There are two main complaints made about Elfman. The first is that his orchestrators are the ones who really do the work, which doesn’t explain how Elfman’s own voice shows through all his different orchestrators over the years. The second is that all his scores sound the same. The lengthy suite from Big Fish (still his only work with Burton to receive an Oscar nomination) is a poetic and gentle riposte to this.
“Gentle” is not a word anyone would ever use for the next selection, which was also the first to be greeted with applause before a note was played: a suite combining Elfman’s scores for Batman and Batman Returns. Elfman’s Dixieland-style score for Chicago (still think he has only one sound?) was acclaimed as a game-changer at this year’s Oscars, but the term fits his Batman scores rather better, given that they influenced every comic-book soundtrack for years afterwards. The mournful, mysterious material written for the Penguin and Catwoman in Batman Returns may not be particularly energetic, but their performance here was a reminder that this is some of the saddest music ever written for a superhero movie, suggesting that these villains are more misunderstood than evil (though they’re that as well). With that said, ending the suite with the first film’s exuberant “Finale” was the right move and a super way to herald the interval.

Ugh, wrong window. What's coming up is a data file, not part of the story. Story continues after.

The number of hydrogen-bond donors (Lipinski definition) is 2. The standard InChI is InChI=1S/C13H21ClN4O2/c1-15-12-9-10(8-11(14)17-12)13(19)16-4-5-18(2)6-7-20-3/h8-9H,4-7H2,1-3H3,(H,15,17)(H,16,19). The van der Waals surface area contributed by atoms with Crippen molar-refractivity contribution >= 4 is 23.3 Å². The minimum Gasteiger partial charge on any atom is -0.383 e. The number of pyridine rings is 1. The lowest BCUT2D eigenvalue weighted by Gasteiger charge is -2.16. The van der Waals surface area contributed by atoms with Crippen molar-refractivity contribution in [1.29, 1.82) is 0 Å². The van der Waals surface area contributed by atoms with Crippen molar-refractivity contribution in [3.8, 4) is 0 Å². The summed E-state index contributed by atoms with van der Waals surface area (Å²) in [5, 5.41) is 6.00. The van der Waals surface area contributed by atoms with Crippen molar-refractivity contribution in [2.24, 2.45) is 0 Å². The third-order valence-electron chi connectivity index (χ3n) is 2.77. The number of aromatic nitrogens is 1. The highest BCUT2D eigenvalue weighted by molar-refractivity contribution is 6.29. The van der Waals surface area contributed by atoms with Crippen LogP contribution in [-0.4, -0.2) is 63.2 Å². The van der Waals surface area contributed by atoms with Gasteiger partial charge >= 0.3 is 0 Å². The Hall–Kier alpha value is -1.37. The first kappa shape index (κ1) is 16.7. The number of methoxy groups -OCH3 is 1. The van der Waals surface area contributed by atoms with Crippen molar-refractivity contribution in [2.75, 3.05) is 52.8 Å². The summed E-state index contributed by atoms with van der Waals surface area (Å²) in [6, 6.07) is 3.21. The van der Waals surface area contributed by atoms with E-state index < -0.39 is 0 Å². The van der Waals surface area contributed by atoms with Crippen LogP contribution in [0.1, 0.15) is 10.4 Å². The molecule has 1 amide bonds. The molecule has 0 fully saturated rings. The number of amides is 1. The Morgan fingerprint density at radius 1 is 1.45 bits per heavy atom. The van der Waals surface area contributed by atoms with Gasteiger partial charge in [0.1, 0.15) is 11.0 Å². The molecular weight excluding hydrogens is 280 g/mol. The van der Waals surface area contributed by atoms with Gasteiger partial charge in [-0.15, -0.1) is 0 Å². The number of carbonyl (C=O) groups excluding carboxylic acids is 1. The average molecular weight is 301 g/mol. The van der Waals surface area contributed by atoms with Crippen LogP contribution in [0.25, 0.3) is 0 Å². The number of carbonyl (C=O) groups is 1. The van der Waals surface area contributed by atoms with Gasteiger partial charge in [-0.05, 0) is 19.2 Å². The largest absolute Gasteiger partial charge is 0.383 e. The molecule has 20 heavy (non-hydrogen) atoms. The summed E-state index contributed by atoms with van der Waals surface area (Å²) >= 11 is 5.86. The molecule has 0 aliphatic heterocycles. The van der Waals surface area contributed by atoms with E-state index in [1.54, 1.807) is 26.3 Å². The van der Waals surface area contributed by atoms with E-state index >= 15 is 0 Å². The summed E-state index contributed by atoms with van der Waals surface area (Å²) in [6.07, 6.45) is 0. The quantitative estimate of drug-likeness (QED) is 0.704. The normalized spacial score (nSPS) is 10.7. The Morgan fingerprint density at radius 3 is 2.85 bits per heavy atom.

Part Two launched with Planet Of The Apes and another reason to curse the view: the players performing the clong-clong-clong in the main title were invisible from where I was. Then Tim Burton’s Corpse Bride, which was pleasant, but not a patch on the Chocolate Factory – and while the emphasis on the romantic element was understandable, a bit of “Remains Of The Day” wouldn’t have gone amiss. Then Dark Shadows, which made the least impression on me, probably because it’s the only film represented that I haven’t seen, and finally the moving Frankenweenie before, the highlight of the evening – the arrival on stage, coinciding with the overture to The Nightmare Before Christmas, of Mr. Daniel Robert Elfman himself. Cue thunderous applause.